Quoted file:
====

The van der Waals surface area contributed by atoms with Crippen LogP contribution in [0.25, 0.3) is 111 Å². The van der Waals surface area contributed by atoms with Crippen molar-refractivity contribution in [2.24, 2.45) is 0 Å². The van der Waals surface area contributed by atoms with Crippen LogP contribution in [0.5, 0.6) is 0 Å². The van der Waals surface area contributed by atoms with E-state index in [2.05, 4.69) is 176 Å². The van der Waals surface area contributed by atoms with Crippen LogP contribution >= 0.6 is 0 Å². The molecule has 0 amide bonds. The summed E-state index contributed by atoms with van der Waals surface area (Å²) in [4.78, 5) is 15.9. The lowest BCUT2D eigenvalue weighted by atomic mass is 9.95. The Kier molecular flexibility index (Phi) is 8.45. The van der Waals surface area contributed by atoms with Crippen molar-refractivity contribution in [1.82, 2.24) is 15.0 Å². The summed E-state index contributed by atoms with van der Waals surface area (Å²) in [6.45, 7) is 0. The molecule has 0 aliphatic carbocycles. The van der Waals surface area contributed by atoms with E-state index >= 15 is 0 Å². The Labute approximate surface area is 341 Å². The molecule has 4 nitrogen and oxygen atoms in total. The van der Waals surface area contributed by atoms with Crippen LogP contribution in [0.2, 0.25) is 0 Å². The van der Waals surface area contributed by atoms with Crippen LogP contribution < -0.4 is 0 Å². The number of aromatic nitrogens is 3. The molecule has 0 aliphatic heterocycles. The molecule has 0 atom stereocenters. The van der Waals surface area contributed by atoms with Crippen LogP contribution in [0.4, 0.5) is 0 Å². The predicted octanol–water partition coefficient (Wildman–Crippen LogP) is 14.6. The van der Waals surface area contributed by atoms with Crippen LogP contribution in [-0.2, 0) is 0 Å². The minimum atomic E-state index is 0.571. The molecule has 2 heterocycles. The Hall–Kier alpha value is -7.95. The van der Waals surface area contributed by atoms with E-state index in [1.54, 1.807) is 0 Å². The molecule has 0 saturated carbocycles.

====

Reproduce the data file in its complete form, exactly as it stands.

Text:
The van der Waals surface area contributed by atoms with Crippen LogP contribution in [0.25, 0.3) is 111 Å². The van der Waals surface area contributed by atoms with Crippen molar-refractivity contribution in [2.24, 2.45) is 0 Å². The van der Waals surface area contributed by atoms with Crippen LogP contribution in [0.5, 0.6) is 0 Å². The van der Waals surface area contributed by atoms with E-state index in [2.05, 4.69) is 176 Å². The van der Waals surface area contributed by atoms with Crippen LogP contribution >= 0.6 is 0 Å². The molecule has 0 amide bonds. The summed E-state index contributed by atoms with van der Waals surface area (Å²) in [4.78, 5) is 15.9. The lowest BCUT2D eigenvalue weighted by atomic mass is 9.95. The Kier molecular flexibility index (Phi) is 8.45. The van der Waals surface area contributed by atoms with Crippen molar-refractivity contribution in [1.82, 2.24) is 15.0 Å². The summed E-state index contributed by atoms with van der Waals surface area (Å²) in [6.45, 7) is 0. The molecule has 0 aliphatic carbocycles. The van der Waals surface area contributed by atoms with E-state index >= 15 is 0 Å². The Labute approximate surface area is 341 Å². The molecule has 4 nitrogen and oxygen atoms in total. The van der Waals surface area contributed by atoms with Crippen LogP contribution in [0.2, 0.25) is 0 Å². The van der Waals surface area contributed by atoms with Crippen LogP contribution < -0.4 is 0 Å². The number of aromatic nitrogens is 3. The molecule has 0 aliphatic heterocycles. The molecule has 0 atom stereocenters. The van der Waals surface area contributed by atoms with Crippen LogP contribution in [0.4, 0.5) is 0 Å². The predicted octanol–water partition coefficient (Wildman–Crippen LogP) is 14.6. The van der Waals surface area contributed by atoms with Crippen LogP contribution in [-0.2, 0) is 0 Å². The minimum atomic E-state index is 0.571. The molecule has 2 heterocycles. The Hall–Kier alpha value is -7.95. The van der Waals surface area contributed by atoms with E-state index in [1.54, 1.807) is 0 Å². The molecule has 0 saturated carbocycles.